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A Look into Couture Fashion Week

For nearly 7 years now, Bravura Magazine has had the honor of attending and covering one of the biggest fashion week events in New York City — Couture Fashion Week. It has been coined as one of the prestigious and long-lasting fashion week events to be housed in one of the most fashionable cities in the US!

Andres Aquino is the producer of Couture Fashion Week; we simply cannot get enough of his collections whenever he shows and he seems to surpass himself with each new collection! We recently caught up with Andres for an intimate interview, discussing the history of Couture Fashion Week, the growth, where it stands in the present, and how it will evolve in the future!

Couture Fashion Week has had 24 successful seasons, and is coined as one of the longest running Fashion Week events in NYC. Tell us how you started CFW many years ago and why this idea.
Andres Aquino: The New York fashion show scene was best known for ready-to-wear, until Couture Fashion Week came along. Since its start, Couture Fashion Week (CFW) has created opportunities for couture and luxury fashion designers, as well as jewelry and accessories designers, to showcase their creations, obtain publicity, and build their brands. Many are up-and-coming young designers, but the event has also presented many established and leading designers from all over the world. It also provides a great experience and resume building for makeup and hair stylists, models and event staff. CFW was the first major fashion week event to focus on high-end consumers, not just trade and press, allowing consumers to attend the shows. CFW has established itself as New York’s leading entertainment, networking and business fashion event, bringing fun and excitement to the otherwise boring traditional shows.

How have you seen CFW grow not only as a show, but as a brand as well since its inception?
CFW has grown since its inception due to multiple factors including: a) the Producer’s vision to create an international platform; b) the participation of international talented designers, models, performers and artists; c) our partnership with international press; d) the strategic position as the definitive couture and luxury fashion week event in New York; e) the dedicated staff and volunteers; and f) social and humanitarian dimensions.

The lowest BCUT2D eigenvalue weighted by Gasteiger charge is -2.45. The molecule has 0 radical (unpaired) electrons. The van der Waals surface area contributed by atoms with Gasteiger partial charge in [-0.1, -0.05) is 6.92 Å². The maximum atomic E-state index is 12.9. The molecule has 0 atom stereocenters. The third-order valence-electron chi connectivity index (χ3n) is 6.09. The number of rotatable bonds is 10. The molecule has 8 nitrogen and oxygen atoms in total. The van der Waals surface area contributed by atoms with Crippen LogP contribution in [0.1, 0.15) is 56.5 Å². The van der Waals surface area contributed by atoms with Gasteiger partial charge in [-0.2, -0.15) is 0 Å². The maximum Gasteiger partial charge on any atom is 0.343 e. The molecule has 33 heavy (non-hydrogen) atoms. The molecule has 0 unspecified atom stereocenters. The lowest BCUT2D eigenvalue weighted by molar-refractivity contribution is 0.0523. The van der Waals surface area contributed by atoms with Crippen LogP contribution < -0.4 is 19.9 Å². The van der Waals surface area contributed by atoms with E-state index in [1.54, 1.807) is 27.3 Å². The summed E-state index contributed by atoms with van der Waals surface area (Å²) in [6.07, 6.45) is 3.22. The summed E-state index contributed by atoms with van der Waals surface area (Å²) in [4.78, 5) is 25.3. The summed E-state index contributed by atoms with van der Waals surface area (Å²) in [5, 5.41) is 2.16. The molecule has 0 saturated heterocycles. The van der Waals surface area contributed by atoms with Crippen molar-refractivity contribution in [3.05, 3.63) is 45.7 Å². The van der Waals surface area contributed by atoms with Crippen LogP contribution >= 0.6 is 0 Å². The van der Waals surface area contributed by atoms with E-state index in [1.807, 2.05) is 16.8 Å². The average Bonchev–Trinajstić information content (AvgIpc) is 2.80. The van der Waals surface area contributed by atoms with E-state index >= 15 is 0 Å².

When CFW first started, tell us the struggles and weaknesses you faced, and how you’ve taught yourself and your team to overcome them over the years.
New York is one of the most competitive markets in the world — as the song goes “if you can make it there, you can make it anywhere.” Since the beginning, we have seen many would-be competitors attempt to reproduce our winning formula, with little or no success. I am a firm believer in perseverance. My goal was clear from the beginning: to build an event of international stature right in the heart of New York City. Of course we have seen bumps in the road along the way, but those setbacks and challenges have never been as strong as my desire to build this event into the best it can be, and so I march on.

Each season you have many successful international designers return, as well as many new designers who make their debut in New York at Couture Fashion Week. Tell us how you go about your designer selection.
Designers submit photos and videos to be considered for the event. We are always looking for high quality, creative and innovative designers. The commercial aspect is for others to follow. Our selection criteria are not based on commercial success or over exposed brands, but rather on creativity. This philosophy means both seasoned and up-and-coming designers have an opportunity to showcase their creations. Interestingly enough, for the most talented and creative designers, once they have increased awareness of their brands by showing their couture or limited edition collections, it is easier for them to develop their commercial lines in the USA and around the world.